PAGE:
The role of occlusal trauma and of its effect in the progression and treatment of periodontal disease has been over time a source of inexhaustible controversy. The present paper evaluates the effect of occlusion trauma on the progression of treated and untreated periodontal diseases. All patients included in the study received nonsurgical treatment and complex periodontal surgical treatment recommended for initial screening as part of the full treatment plan. In addition, all patients were given a second exam within at least 12 months after the initial examination, which included registration of another complete set of data that followed the algorithm of those recorded during first examination.The teeth without occlusal trauma were found to have significantly lower pocket depths than those with treated occlusal trauma (P <0.0001) or with untreated occlusal trauma (P <0.0001) observed at initial examination. Similarly, teeth without occlusal trauma were found to have significantly better initial prognostic values than the treated teeth (P <0.0001) or those with untreated occlusal trauma (P <0.0001). Both the teeth treated with occlusal trauma and those without initial occlusal trauma shown only about 60% probability that the prognosis will worsen over time, compared to teeth with untreated occlusal trauma. Only teeth without initial occlusal trauma were shown to present a significantly lower percentage as a probability of worsening prognosis over time (P = 0.020). In terms of increasing mobility over time, at teeth without initial occlusal trauma, this is less likely to aggravate than at teeth with traumatic occlusal trauma or with untreated occlusal trauma. Following the analysis of the results of the evaluations, we consider that the goal pursued in each clinically diagnosed and treated case should be to provide for atraumatic and stable occlusal contacts. Otherwise, occlusal obstacles, even with the presence of maximum intercuspidinal contacts, prevent mandibular excursions, causing periodontal overload, with all known consequences.Keywords:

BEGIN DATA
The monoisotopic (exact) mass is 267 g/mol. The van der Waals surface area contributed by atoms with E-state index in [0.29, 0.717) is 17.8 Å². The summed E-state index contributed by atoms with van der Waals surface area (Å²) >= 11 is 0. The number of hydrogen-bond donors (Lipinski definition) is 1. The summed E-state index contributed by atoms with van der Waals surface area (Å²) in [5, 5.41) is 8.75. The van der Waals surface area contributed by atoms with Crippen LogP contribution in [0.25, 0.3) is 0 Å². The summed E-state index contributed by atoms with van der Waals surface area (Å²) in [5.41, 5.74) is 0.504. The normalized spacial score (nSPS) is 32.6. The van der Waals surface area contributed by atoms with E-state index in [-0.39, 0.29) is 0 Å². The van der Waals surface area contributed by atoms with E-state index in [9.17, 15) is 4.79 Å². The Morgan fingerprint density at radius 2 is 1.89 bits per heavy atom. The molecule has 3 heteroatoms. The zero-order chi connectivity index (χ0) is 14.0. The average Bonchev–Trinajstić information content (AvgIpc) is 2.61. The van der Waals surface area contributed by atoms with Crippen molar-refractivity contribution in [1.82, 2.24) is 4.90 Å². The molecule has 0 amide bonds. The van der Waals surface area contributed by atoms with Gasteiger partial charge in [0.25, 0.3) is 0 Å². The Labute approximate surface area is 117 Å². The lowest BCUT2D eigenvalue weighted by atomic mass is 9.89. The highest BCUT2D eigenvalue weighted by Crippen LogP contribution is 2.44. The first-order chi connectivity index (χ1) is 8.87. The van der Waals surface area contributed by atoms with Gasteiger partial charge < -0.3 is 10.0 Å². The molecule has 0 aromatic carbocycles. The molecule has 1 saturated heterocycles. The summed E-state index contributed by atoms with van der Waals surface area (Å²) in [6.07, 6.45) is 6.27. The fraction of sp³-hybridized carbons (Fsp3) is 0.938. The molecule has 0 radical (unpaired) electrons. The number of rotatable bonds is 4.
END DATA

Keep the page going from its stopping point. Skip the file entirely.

- complex periodontal treatment.
- PERIODONTAL DISEASE
- traumatic occlusion